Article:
Definition of susceptibility in English:

susceptibility

Syllabification: sus·cep·ti·bil·i·ty
Pronunciation: /səˌseptəˈbilədē
 
/

noun (plural susceptibilities)

1The state or fact of being likely or liable to be influenced or harmed by a particular thing: lack of exercise increases susceptibility to disease
More example sentences
  • The second major issue investigated was the influence of emotionality on susceptibility to memory distortion.
  • Reid agrees that the swarming nature of krill likely increases their susceptibility to the parasites.
  • As well as affecting the way we judge other people, moods also influence our susceptibility to weak arguments.
1.1 (susceptibilities) A person’s feelings, typically considered as being easily hurt: I was so careful not to offend their susceptibilities
More example sentences
  • A man who rode roughshod over the feelings and susceptibilities of others was said to be ambitious; a woman who did the same was branded as arrogant.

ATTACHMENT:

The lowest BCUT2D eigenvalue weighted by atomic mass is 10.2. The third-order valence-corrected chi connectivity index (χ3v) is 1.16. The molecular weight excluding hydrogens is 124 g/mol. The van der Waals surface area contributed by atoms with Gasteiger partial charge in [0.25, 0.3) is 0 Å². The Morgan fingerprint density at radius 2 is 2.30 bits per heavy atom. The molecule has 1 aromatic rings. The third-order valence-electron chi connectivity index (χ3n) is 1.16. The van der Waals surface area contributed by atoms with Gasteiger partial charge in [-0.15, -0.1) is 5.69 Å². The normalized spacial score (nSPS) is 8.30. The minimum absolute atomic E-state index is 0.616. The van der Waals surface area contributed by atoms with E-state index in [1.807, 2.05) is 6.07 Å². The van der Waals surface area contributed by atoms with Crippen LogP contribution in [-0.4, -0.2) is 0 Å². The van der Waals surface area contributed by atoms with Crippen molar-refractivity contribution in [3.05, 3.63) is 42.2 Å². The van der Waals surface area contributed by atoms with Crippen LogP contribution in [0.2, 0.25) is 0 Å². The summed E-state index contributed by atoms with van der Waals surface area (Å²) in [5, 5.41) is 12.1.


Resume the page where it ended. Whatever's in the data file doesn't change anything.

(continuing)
• What if, Munro seems to say, the romantic susceptibilities of an inexperienced young woman were to be exposed to the comic doublings of a Twelfth Night or The Comedy of Errors?
  • The king also had a habit of making provocative remarks which offended the susceptibilities of more scrupulous clergy and he lacked the sincerity of belief which had ensured his father's good relations with the church.
2 Physics The ratio of magnetization to a magnetizing force.
More example sentences
  • At each step the magnetic susceptibility was measured to detect possible mineralogical transformations.
  • It is noteworthy that such high magnetic susceptibilities are absent in many of the other granitoids of the Hercynian belt.
  • Magnetic susceptibility indicates the ease of magnetization of a sample.

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Pronunciation: ˈbɪmb(ə)l
verb
walk or travel at a leisurely pace